L.A. Experience: Overdrive


The Getty museum’s exhibition, Overdrive was the most eye opening learning experience that I have ever had about the Los Angeles County. The exhibition showcased numerous original architectural drawings and models which was the reason that no photography was allowed. However, I took many notes on several exhibit themes. The Overdrive exhibition displayed thematic information about the city of Los Angeles’ evolution and growth from the 20th century until today. The exhibition’s creative name refers to the literal definition meaning that an engine churning at top speed may overheat. This is thought about the city of Los Angeles because ever since the foundation of the city, the city’s impressive growth has just kept skyrocketing. As I walked into the exhibition room, a projected presentation caught my attention because it was an illustrative production of L.A. region’s infrastructure and it showed a rapid growth of the metropolitan development in nothing but factual diagrams.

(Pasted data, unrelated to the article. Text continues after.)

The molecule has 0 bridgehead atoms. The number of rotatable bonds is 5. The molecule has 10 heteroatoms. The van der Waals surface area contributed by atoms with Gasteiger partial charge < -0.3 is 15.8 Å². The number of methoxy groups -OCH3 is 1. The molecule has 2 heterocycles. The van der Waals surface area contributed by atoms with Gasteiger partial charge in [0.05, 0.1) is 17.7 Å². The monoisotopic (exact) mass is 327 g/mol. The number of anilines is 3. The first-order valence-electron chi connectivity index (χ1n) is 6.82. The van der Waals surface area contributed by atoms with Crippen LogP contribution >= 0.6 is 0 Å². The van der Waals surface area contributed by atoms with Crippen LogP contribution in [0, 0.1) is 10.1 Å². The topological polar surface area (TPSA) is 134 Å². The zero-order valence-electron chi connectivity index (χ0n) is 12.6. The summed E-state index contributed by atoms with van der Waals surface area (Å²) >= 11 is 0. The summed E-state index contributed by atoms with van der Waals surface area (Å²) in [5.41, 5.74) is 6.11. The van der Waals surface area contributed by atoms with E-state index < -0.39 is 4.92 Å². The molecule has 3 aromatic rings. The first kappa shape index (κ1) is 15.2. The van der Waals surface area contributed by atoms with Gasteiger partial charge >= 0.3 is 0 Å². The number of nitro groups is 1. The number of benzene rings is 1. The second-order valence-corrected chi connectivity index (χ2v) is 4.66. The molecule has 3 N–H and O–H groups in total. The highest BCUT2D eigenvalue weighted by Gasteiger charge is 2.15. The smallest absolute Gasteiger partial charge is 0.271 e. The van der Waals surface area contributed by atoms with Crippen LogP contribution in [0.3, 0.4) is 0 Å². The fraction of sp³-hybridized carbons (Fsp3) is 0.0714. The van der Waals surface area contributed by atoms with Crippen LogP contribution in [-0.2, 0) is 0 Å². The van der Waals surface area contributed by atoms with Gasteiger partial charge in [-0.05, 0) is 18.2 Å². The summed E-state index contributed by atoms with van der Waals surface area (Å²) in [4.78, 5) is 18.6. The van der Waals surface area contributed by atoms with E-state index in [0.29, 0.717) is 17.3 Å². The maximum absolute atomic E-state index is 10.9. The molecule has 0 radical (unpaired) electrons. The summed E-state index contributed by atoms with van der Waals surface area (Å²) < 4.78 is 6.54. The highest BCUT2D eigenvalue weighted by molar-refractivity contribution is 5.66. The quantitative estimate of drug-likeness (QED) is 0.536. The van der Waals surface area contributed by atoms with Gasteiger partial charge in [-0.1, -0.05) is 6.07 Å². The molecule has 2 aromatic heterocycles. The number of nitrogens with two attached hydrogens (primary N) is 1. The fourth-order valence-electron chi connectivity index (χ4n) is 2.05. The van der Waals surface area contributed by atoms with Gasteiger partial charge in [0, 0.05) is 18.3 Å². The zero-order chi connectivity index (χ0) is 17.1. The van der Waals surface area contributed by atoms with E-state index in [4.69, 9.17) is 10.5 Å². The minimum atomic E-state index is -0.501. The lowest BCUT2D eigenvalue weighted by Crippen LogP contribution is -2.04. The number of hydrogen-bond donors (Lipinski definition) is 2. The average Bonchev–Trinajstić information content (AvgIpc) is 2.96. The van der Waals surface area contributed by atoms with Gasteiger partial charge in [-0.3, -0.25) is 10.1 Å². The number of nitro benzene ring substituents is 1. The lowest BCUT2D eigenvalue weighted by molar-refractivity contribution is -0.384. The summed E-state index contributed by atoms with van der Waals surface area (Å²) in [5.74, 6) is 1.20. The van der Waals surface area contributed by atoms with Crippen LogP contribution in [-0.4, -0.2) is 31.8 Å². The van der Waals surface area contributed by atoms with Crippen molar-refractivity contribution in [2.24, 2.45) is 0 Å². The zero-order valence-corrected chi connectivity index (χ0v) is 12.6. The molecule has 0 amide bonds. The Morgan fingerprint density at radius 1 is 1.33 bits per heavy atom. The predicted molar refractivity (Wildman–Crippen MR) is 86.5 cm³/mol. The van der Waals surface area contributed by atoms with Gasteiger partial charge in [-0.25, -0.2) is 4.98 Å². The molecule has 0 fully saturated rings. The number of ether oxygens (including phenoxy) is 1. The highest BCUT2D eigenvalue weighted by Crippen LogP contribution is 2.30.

I had never really taken a moment to appreciate such innovative and important designs in the city of Los Angeles such as the networking freeway designs that connect us to the rest of the state and country. I learned that the freeway system was designed and created to accommodate the rapid growth of the car technology during the early 20th century. The networks of freeways divide and unite all of the different cities and communities that make up the Los Angeles County. I was most fascinated with the different architectural designs that make up the urban landscape of Los Angeles and the fact that the designs were presented in photographs, sketches, detailed plans and drawings, and models. Architectural design definitely develops with each time period; I analyzed several 1950’s café and restaurant structures and then compared them with the designs of a different time and then I understood that design indeed respects the time era it is being built in. Overall, the Overdrive exhibition was an exceptional showcase full of information about Los Angeles County and since the resources were abundant, I have to go back to learn more.


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